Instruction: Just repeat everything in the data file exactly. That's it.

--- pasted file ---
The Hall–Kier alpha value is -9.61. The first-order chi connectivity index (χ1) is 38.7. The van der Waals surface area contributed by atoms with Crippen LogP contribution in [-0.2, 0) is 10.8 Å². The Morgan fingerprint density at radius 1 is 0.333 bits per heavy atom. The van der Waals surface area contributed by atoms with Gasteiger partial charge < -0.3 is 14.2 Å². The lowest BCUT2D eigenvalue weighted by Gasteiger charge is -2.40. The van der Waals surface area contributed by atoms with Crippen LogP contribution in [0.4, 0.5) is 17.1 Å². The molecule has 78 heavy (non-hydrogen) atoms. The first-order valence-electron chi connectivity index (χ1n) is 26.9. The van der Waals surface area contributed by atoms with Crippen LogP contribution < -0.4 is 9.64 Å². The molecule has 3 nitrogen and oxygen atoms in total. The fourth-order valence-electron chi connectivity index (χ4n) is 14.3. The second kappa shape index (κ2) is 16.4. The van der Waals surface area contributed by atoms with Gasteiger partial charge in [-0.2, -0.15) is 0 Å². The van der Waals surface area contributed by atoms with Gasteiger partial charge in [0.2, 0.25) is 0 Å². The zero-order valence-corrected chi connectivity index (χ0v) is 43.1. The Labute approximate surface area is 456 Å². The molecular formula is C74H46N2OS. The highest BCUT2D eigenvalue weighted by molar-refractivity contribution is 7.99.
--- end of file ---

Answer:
The Hall–Kier alpha value is -9.61. The first-order chi connectivity index (χ1) is 38.7. The van der Waals surface area contributed by atoms with Crippen LogP contribution in [-0.2, 0) is 10.8 Å². The Morgan fingerprint density at radius 1 is 0.333 bits per heavy atom. The van der Waals surface area contributed by atoms with Gasteiger partial charge < -0.3 is 14.2 Å². The lowest BCUT2D eigenvalue weighted by Gasteiger charge is -2.40. The van der Waals surface area contributed by atoms with Crippen LogP contribution in [0.4, 0.5) is 17.1 Å². The molecule has 78 heavy (non-hydrogen) atoms. The first-order valence-electron chi connectivity index (χ1n) is 26.9. The van der Waals surface area contributed by atoms with Crippen LogP contribution < -0.4 is 9.64 Å². The molecule has 3 nitrogen and oxygen atoms in total. The fourth-order valence-electron chi connectivity index (χ4n) is 14.3. The second kappa shape index (κ2) is 16.4. The van der Waals surface area contributed by atoms with Gasteiger partial charge in [-0.2, -0.15) is 0 Å². The van der Waals surface area contributed by atoms with Gasteiger partial charge in [0.2, 0.25) is 0 Å². The zero-order valence-corrected chi connectivity index (χ0v) is 43.1. The Labute approximate surface area is 456 Å². The molecular formula is C74H46N2OS. The highest BCUT2D eigenvalue weighted by molar-refractivity contribution is 7.99.